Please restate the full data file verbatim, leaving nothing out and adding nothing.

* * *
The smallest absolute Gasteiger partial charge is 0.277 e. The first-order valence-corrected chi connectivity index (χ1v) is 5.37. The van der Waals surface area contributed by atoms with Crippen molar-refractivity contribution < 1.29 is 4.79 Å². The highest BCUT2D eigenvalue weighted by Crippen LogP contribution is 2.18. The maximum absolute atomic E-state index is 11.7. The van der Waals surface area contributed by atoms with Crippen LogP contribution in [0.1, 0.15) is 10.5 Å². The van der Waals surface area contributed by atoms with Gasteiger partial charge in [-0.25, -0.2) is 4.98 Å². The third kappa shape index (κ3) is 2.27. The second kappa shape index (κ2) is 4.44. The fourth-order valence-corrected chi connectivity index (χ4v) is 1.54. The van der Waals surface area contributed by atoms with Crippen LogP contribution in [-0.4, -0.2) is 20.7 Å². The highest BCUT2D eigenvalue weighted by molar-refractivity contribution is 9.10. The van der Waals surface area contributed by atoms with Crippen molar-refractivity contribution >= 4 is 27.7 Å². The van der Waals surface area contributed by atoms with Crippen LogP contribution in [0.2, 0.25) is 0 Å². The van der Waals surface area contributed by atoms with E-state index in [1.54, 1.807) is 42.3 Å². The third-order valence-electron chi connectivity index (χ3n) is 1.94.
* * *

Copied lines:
The smallest absolute Gasteiger partial charge is 0.277 e. The first-order valence-corrected chi connectivity index (χ1v) is 5.37. The van der Waals surface area contributed by atoms with Crippen molar-refractivity contribution < 1.29 is 4.79 Å². The highest BCUT2D eigenvalue weighted by Crippen LogP contribution is 2.18. The maximum absolute atomic E-state index is 11.7. The van der Waals surface area contributed by atoms with Crippen LogP contribution in [0.1, 0.15) is 10.5 Å². The van der Waals surface area contributed by atoms with Gasteiger partial charge in [-0.25, -0.2) is 4.98 Å². The third kappa shape index (κ3) is 2.27. The second kappa shape index (κ2) is 4.44. The fourth-order valence-corrected chi connectivity index (χ4v) is 1.54. The van der Waals surface area contributed by atoms with Crippen LogP contribution in [-0.4, -0.2) is 20.7 Å². The highest BCUT2D eigenvalue weighted by molar-refractivity contribution is 9.10. The van der Waals surface area contributed by atoms with Crippen molar-refractivity contribution >= 4 is 27.7 Å². The van der Waals surface area contributed by atoms with Crippen LogP contribution in [0.2, 0.25) is 0 Å². The van der Waals surface area contributed by atoms with E-state index in [1.54, 1.807) is 42.3 Å². The third-order valence-electron chi connectivity index (χ3n) is 1.94.